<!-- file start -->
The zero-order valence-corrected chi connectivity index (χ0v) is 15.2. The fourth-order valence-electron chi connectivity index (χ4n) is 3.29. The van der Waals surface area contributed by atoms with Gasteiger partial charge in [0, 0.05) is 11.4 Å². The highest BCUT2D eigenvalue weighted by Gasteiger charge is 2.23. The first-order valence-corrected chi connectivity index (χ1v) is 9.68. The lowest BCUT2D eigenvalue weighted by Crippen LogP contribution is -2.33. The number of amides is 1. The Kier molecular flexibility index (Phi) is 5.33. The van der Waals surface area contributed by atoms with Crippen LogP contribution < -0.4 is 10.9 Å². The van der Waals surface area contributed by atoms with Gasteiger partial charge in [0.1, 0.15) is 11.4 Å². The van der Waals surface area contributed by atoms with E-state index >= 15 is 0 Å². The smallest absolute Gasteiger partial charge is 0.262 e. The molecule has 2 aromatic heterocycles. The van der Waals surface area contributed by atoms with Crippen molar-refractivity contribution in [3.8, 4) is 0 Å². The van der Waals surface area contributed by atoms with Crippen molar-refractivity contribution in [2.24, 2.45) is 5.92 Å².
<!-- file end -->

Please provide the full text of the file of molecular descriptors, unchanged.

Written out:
The zero-order valence-corrected chi connectivity index (χ0v) is 15.2. The fourth-order valence-electron chi connectivity index (χ4n) is 3.29. The van der Waals surface area contributed by atoms with Gasteiger partial charge in [0, 0.05) is 11.4 Å². The highest BCUT2D eigenvalue weighted by Gasteiger charge is 2.23. The first-order valence-corrected chi connectivity index (χ1v) is 9.68. The lowest BCUT2D eigenvalue weighted by Crippen LogP contribution is -2.33. The number of amides is 1. The Kier molecular flexibility index (Phi) is 5.33. The van der Waals surface area contributed by atoms with Crippen LogP contribution < -0.4 is 10.9 Å². The van der Waals surface area contributed by atoms with Gasteiger partial charge in [0.1, 0.15) is 11.4 Å². The van der Waals surface area contributed by atoms with E-state index >= 15 is 0 Å². The smallest absolute Gasteiger partial charge is 0.262 e. The molecule has 2 aromatic heterocycles. The van der Waals surface area contributed by atoms with Crippen molar-refractivity contribution in [3.8, 4) is 0 Å². The van der Waals surface area contributed by atoms with Crippen molar-refractivity contribution in [2.24, 2.45) is 5.92 Å².